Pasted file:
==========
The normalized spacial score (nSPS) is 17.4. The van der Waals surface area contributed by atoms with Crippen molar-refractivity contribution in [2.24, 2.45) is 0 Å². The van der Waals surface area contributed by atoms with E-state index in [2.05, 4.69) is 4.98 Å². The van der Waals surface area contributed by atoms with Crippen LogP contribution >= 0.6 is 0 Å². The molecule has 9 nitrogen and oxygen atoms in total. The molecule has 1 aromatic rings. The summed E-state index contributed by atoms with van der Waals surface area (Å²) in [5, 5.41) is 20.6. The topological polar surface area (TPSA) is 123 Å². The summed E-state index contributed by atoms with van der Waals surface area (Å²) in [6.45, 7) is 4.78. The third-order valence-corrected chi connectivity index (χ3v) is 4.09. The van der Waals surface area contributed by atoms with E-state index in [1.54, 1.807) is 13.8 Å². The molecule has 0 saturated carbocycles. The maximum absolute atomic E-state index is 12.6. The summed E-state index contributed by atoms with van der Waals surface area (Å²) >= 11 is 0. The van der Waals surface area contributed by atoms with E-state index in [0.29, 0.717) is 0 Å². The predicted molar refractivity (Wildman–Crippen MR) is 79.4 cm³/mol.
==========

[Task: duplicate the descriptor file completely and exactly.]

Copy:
The normalized spacial score (nSPS) is 17.4. The van der Waals surface area contributed by atoms with Crippen molar-refractivity contribution in [2.24, 2.45) is 0 Å². The van der Waals surface area contributed by atoms with E-state index in [2.05, 4.69) is 4.98 Å². The van der Waals surface area contributed by atoms with Crippen LogP contribution >= 0.6 is 0 Å². The molecule has 9 nitrogen and oxygen atoms in total. The molecule has 1 aromatic rings. The summed E-state index contributed by atoms with van der Waals surface area (Å²) in [5, 5.41) is 20.6. The topological polar surface area (TPSA) is 123 Å². The summed E-state index contributed by atoms with van der Waals surface area (Å²) in [6.45, 7) is 4.78. The third-order valence-corrected chi connectivity index (χ3v) is 4.09. The van der Waals surface area contributed by atoms with E-state index in [1.54, 1.807) is 13.8 Å². The molecule has 0 saturated carbocycles. The maximum absolute atomic E-state index is 12.6. The summed E-state index contributed by atoms with van der Waals surface area (Å²) >= 11 is 0. The van der Waals surface area contributed by atoms with E-state index in [0.29, 0.717) is 0 Å². The predicted molar refractivity (Wildman–Crippen MR) is 79.4 cm³/mol.